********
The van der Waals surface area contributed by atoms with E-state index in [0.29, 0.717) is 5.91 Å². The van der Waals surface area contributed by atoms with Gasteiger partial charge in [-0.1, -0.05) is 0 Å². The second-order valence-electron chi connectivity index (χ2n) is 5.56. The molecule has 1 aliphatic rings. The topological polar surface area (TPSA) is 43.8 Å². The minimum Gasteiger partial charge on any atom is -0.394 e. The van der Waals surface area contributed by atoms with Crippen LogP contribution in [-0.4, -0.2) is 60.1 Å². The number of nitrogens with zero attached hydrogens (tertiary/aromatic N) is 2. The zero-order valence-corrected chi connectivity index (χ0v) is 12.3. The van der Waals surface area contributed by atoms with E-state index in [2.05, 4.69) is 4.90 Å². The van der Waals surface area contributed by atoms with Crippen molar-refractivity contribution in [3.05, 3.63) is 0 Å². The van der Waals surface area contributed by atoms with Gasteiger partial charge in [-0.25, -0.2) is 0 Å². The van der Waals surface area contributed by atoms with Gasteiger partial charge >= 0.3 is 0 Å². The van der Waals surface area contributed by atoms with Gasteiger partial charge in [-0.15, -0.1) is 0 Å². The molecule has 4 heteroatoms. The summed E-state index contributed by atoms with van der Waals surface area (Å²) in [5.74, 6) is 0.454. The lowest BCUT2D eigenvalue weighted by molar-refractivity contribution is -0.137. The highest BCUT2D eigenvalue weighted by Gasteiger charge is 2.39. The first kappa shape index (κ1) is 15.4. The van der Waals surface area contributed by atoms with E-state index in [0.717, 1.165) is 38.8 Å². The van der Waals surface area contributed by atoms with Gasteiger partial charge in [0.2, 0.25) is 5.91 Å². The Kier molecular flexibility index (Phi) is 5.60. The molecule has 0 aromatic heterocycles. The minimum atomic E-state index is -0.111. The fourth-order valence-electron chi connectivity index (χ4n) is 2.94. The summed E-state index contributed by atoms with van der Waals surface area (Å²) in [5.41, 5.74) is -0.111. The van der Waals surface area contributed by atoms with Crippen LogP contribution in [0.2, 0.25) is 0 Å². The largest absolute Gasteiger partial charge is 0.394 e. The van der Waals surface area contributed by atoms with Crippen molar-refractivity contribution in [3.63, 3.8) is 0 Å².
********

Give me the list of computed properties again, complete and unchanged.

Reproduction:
The van der Waals surface area contributed by atoms with E-state index in [0.29, 0.717) is 5.91 Å². The van der Waals surface area contributed by atoms with Gasteiger partial charge in [-0.1, -0.05) is 0 Å². The second-order valence-electron chi connectivity index (χ2n) is 5.56. The molecule has 1 aliphatic rings. The topological polar surface area (TPSA) is 43.8 Å². The minimum Gasteiger partial charge on any atom is -0.394 e. The van der Waals surface area contributed by atoms with Crippen LogP contribution in [-0.4, -0.2) is 60.1 Å². The number of nitrogens with zero attached hydrogens (tertiary/aromatic N) is 2. The zero-order valence-corrected chi connectivity index (χ0v) is 12.3. The van der Waals surface area contributed by atoms with E-state index in [2.05, 4.69) is 4.90 Å². The van der Waals surface area contributed by atoms with Crippen molar-refractivity contribution in [3.05, 3.63) is 0 Å². The van der Waals surface area contributed by atoms with Gasteiger partial charge in [-0.25, -0.2) is 0 Å². The van der Waals surface area contributed by atoms with Gasteiger partial charge >= 0.3 is 0 Å². The van der Waals surface area contributed by atoms with Gasteiger partial charge in [-0.15, -0.1) is 0 Å². The molecule has 4 heteroatoms. The summed E-state index contributed by atoms with van der Waals surface area (Å²) in [5.74, 6) is 0.454. The lowest BCUT2D eigenvalue weighted by molar-refractivity contribution is -0.137. The highest BCUT2D eigenvalue weighted by Gasteiger charge is 2.39. The first kappa shape index (κ1) is 15.4. The van der Waals surface area contributed by atoms with E-state index in [0.717, 1.165) is 38.8 Å². The van der Waals surface area contributed by atoms with Gasteiger partial charge in [0.2, 0.25) is 5.91 Å². The Kier molecular flexibility index (Phi) is 5.60. The molecule has 0 aromatic heterocycles. The minimum atomic E-state index is -0.111. The fourth-order valence-electron chi connectivity index (χ4n) is 2.94. The summed E-state index contributed by atoms with van der Waals surface area (Å²) in [5.41, 5.74) is -0.111. The van der Waals surface area contributed by atoms with Crippen LogP contribution in [0.2, 0.25) is 0 Å². The largest absolute Gasteiger partial charge is 0.394 e. The van der Waals surface area contributed by atoms with Crippen molar-refractivity contribution in [3.63, 3.8) is 0 Å².